Living Hope Newsletter – August 2012


Building Inspiration in Retirement

Driven by their missionary spirit, their love for God, and their dedication to ministering to people in need, most Claretian priests and brothers work a full 40-hour week (and usually longer) well into their late 70s and early 80s. Most of these men don’t think too much about retirement or semi-retirement at any age until a health issue forces the consideration. It’s not that retirement isn’t a well-deserved goal; it’s just that there is always so much work to be done and there are so many priests needed by the people.

Like many other religious congregations, the Claretians have a growing group of retired members. This newly emerging demographic within the Congregation represents a vast wealth of knowledge, enlightened experience, and inspiration for the younger generations of the order—and at the same time this group deserves the option of a retirement that reflects their life path of dedication to God and people in need.

The U.S. Province formed a Senior Care Committee a couple years ago to look carefully into the realities and the needs of the Claretians in this demographic group. The committee is now finalizing their overview report and is very energized as they develop a strategic plan for a new Provincial ministry focused on the seniors in retirement.

he purpose of this ministry is to promote and enhance the health of the seniors in a comprehensive approach that includes mind, body, and spirit. The first home base of this new model is at the Claretians’ Dominguez community in California. There are currently about 20 Claretians at Dominguez, and about 10 more whose health requires nursing home care. A second location for the program is being developed in the Chicago area.


The following list features a few of the foundational programs for this new model:

• Build programs and activities—spiritual, academic, and social—to ensure the retired are drawn to a new sense of community and avoid a lapse into isolation that can so easily occur.

• Establish a small and safe exercise room with equipment appropriate for a variety of activity levels; include a licensed physical trainer to hold a half-day’s worth of instructional sessions a week to educate and motivate even the most restricted.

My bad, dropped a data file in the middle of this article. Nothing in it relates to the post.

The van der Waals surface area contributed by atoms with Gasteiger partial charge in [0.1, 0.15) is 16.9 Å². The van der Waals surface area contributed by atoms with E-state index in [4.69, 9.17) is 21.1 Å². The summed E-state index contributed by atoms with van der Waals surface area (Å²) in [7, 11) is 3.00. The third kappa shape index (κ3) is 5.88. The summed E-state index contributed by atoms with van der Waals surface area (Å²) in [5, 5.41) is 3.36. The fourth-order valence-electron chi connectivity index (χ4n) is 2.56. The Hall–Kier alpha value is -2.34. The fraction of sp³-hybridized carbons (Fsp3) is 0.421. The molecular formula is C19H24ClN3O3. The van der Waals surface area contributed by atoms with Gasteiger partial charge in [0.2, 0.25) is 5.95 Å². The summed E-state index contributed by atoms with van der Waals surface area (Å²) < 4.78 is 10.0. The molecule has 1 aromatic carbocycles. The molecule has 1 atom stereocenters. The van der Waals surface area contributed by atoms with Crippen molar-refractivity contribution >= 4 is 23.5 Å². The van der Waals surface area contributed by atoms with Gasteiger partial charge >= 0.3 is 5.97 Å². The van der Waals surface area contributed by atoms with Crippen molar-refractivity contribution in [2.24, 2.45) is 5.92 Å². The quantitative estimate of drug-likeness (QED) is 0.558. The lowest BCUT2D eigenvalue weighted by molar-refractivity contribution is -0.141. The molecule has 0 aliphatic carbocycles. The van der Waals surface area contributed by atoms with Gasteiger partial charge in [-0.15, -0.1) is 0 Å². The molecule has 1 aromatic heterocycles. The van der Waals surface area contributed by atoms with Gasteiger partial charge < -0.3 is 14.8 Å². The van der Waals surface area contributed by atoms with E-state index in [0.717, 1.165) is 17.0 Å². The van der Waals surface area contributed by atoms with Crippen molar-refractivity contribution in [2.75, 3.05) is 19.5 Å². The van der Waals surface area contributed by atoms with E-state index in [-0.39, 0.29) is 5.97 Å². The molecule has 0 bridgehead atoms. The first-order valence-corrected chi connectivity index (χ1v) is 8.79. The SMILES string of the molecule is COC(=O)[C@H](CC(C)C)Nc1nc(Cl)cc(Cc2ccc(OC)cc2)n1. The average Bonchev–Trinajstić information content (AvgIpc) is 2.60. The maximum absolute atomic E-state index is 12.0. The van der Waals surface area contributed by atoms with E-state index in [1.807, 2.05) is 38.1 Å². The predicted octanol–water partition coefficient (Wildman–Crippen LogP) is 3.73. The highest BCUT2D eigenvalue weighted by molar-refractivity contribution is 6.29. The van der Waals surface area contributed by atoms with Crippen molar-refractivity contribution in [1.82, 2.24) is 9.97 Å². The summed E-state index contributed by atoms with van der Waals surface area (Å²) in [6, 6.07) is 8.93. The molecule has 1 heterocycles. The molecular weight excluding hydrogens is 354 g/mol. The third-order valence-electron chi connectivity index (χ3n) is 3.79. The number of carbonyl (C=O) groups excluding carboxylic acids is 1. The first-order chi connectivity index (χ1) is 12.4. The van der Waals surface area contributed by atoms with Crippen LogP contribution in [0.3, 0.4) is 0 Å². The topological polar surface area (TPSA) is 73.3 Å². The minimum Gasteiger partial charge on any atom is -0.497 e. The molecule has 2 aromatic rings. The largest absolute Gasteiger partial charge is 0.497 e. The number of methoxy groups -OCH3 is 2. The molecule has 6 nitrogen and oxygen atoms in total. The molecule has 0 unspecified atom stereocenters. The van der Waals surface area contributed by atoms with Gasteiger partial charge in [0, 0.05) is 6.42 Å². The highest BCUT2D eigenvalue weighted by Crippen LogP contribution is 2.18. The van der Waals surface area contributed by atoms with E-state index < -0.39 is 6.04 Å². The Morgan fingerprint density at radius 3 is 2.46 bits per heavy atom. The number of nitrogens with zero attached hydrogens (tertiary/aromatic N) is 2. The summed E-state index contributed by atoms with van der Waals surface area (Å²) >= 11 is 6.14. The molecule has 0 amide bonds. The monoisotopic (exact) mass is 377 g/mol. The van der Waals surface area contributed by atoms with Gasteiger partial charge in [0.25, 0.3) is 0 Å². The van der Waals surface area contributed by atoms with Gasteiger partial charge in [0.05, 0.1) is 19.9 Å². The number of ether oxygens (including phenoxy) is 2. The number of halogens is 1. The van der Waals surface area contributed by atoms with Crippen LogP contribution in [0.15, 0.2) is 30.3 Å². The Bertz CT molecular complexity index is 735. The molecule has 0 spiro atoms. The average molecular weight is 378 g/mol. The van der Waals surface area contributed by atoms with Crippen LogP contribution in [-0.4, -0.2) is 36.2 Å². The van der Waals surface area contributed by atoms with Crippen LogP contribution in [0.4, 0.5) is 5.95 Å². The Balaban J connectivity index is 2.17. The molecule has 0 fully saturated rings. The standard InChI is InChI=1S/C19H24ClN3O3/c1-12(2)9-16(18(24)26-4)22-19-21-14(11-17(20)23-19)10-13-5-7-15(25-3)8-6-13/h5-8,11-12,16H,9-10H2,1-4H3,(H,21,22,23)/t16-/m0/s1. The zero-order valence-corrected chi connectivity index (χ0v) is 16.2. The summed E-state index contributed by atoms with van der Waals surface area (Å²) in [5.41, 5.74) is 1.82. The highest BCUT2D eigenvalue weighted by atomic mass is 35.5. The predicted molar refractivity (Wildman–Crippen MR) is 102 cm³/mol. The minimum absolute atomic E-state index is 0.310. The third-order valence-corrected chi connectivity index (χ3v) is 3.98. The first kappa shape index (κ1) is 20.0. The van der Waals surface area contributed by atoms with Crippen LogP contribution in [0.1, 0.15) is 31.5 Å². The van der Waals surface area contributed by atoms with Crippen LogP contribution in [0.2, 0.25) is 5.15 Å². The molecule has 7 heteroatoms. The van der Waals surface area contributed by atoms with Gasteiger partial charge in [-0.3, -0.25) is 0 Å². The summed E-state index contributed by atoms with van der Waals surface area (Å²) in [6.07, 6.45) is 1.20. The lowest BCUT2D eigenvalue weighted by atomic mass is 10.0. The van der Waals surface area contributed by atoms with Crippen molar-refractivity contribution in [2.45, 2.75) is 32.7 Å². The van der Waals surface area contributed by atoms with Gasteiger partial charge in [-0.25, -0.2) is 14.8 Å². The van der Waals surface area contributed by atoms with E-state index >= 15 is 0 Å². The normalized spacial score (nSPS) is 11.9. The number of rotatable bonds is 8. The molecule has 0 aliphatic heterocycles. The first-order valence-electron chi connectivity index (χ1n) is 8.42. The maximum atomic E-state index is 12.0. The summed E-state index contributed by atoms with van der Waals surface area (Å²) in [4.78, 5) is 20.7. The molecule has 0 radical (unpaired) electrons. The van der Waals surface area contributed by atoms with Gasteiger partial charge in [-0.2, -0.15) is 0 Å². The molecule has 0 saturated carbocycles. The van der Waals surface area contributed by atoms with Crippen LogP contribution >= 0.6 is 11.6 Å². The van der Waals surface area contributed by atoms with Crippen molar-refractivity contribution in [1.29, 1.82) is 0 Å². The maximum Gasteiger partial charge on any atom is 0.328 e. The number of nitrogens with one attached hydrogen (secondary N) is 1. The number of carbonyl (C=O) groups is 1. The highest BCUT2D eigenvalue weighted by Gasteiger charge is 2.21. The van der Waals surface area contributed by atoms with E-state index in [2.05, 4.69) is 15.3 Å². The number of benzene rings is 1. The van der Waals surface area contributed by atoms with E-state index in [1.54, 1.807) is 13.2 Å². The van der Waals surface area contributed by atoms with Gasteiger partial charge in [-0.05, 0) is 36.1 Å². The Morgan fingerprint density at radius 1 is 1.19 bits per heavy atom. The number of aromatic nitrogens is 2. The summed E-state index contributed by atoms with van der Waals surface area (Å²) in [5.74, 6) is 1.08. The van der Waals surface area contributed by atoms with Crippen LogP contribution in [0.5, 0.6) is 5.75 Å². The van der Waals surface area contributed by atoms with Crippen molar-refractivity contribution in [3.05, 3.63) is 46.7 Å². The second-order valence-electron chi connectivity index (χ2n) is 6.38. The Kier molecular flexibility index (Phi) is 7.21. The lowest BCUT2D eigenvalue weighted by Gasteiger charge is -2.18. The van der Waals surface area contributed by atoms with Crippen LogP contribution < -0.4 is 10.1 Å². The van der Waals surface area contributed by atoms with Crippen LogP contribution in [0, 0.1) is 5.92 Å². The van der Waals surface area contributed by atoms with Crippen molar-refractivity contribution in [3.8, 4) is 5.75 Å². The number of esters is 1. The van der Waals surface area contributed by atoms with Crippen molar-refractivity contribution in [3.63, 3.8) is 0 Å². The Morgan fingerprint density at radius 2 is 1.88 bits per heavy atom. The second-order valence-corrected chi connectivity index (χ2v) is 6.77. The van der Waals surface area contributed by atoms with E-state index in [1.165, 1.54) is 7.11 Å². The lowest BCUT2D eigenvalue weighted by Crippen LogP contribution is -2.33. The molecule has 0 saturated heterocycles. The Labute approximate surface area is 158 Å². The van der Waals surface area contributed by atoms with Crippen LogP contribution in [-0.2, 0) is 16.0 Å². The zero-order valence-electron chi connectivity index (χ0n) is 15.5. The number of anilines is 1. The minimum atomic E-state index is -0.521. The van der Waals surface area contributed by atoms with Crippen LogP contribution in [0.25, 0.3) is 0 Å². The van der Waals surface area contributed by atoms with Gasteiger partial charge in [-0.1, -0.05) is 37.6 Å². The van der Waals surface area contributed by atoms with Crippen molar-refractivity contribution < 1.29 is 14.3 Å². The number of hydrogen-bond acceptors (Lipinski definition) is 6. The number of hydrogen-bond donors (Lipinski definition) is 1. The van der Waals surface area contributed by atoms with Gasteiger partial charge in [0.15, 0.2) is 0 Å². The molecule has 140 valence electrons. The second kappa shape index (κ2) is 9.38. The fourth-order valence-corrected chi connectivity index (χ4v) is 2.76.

• Begin a nutrition improvement program to update the cooks regarding menu preparation. This will be a more time-intensive program for the first month, but should only require a nutritionist for a couple hours each month once the program is fully launched.

• Offer access to counseling a couple days a month as needed. It can be a difficult process to transition from being a key person in the life of a parish that encompasses so many families and people in need, to becoming a member of the elder tier of the Congregation with some (or a lot) of new-found time on your hands.

• Develop a climate of proactive healthcare. This will include a nurse on-site one half-day a week; this role will serve to encourage wellness, as well as to enable early detection of new health concerns when they are at their most treatable stages.

The seniors have given their life’s work to thousands of Catholics around the country. This new ministry embraces a unique combination of the inspiration the seniors already possess, and the ongoing gratitude of the rest of the Congregation.

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Peru: A Mission of Hope

In the Amazon rainforest of eastern Peru, a small team of Claretian Missionaries ministers to the people of Atalaya—a small province about the size of Maryland— following Christ’s call to proclaim the Good News. Atalaya is one of the most naturally beautiful regions of Peru, and also one of the poorest. Over half of the 28,000 residents of the province are without electricity and clean, running water. In this challenging environment, the Claretians bring the benefits of education, medicine, and the hope of Christ through evangelization to as many communities as their resources allow.

In total, the Claretians serve more than 50 rural communities along the rivers running through Atalaya, traveling by boat between villages to provide medicine for the sick, school supply kits for elementary students, and clothing for those most in need. They also minister to the people’s spiritual needs through prayer, the Gospel, and the celebration of Mass and baptisms.

Because of their small numbers and the difficult, time-consuming travel involved, the Claretians are only able to visit each community about four times a year. But Fr. Victor Armando Gomez, C.M.F., says each visit helps the Claretians focus on and reinforce what’s most important to each particular community. “We try to be close to them, listen to them, and welcome their concerns and needs so that we can prepare a plan to respond in an evangelical way that gives life to these people.”

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Through their travels, the Claretians have realized the real need for secondary education for the young men and women of this region. In response to this concern, they built the Sacred Heart of Mary House in the town of Atalaya, the capital city that shares the name of the province. Here, young people can work through their high school education, which may not be available to them locally in their section of the province. It is a valuable opportunity for the students and their communities— many of these students will later return home to serve as community leaders.

The town of Atalaya’s enthusiastic response to these ministries helps to energize the Claretians in the province and gives them inspiration for future ministries. Fr. Victor says, “We hope that this mission continues to advance, with the help of God. On our part, there is firm hope and joy in giving our very best.”